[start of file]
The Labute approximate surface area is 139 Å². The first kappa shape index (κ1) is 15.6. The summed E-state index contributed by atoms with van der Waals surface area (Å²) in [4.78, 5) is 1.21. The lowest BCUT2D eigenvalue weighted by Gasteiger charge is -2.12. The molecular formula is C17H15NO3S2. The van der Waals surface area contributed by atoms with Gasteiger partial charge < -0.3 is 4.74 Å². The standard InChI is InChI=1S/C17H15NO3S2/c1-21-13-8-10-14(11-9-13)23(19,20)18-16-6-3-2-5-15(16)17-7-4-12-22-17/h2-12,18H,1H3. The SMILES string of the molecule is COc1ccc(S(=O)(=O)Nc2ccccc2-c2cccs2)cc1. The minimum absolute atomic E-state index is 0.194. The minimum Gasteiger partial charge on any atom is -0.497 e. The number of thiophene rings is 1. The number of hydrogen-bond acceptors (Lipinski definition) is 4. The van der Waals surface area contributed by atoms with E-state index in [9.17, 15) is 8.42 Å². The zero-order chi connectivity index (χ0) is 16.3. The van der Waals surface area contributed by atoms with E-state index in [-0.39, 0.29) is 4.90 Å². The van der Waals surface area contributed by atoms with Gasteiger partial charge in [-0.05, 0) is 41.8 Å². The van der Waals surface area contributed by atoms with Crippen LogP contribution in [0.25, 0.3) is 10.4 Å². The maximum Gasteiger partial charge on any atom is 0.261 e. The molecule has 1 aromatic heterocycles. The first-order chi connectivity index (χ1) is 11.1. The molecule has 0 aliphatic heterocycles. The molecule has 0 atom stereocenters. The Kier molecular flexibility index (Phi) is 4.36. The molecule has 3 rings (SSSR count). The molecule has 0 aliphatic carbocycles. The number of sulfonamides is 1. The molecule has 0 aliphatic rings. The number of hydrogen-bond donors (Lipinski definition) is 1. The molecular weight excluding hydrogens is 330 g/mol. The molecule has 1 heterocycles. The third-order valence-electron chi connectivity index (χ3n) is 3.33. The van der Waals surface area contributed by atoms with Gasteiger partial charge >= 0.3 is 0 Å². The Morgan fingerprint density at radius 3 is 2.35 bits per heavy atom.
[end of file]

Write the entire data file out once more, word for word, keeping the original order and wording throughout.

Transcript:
The Labute approximate surface area is 139 Å². The first kappa shape index (κ1) is 15.6. The summed E-state index contributed by atoms with van der Waals surface area (Å²) in [4.78, 5) is 1.21. The lowest BCUT2D eigenvalue weighted by Gasteiger charge is -2.12. The molecular formula is C17H15NO3S2. The van der Waals surface area contributed by atoms with Gasteiger partial charge < -0.3 is 4.74 Å². The standard InChI is InChI=1S/C17H15NO3S2/c1-21-13-8-10-14(11-9-13)23(19,20)18-16-6-3-2-5-15(16)17-7-4-12-22-17/h2-12,18H,1H3. The SMILES string of the molecule is COc1ccc(S(=O)(=O)Nc2ccccc2-c2cccs2)cc1. The minimum absolute atomic E-state index is 0.194. The minimum Gasteiger partial charge on any atom is -0.497 e. The number of thiophene rings is 1. The number of hydrogen-bond acceptors (Lipinski definition) is 4. The van der Waals surface area contributed by atoms with E-state index in [9.17, 15) is 8.42 Å². The zero-order chi connectivity index (χ0) is 16.3. The van der Waals surface area contributed by atoms with E-state index in [-0.39, 0.29) is 4.90 Å². The van der Waals surface area contributed by atoms with Gasteiger partial charge in [-0.05, 0) is 41.8 Å². The van der Waals surface area contributed by atoms with Crippen LogP contribution in [0.25, 0.3) is 10.4 Å². The maximum Gasteiger partial charge on any atom is 0.261 e. The molecule has 1 aromatic heterocycles. The first-order chi connectivity index (χ1) is 11.1. The molecule has 0 aliphatic heterocycles. The molecule has 0 atom stereocenters. The Kier molecular flexibility index (Phi) is 4.36. The molecule has 3 rings (SSSR count). The molecule has 0 aliphatic carbocycles. The number of sulfonamides is 1. The molecule has 0 aliphatic rings. The number of hydrogen-bond donors (Lipinski definition) is 1. The molecular weight excluding hydrogens is 330 g/mol. The molecule has 1 heterocycles. The third-order valence-electron chi connectivity index (χ3n) is 3.33. The van der Waals surface area contributed by atoms with Gasteiger partial charge >= 0.3 is 0 Å². The Morgan fingerprint density at radius 3 is 2.35 bits per heavy atom.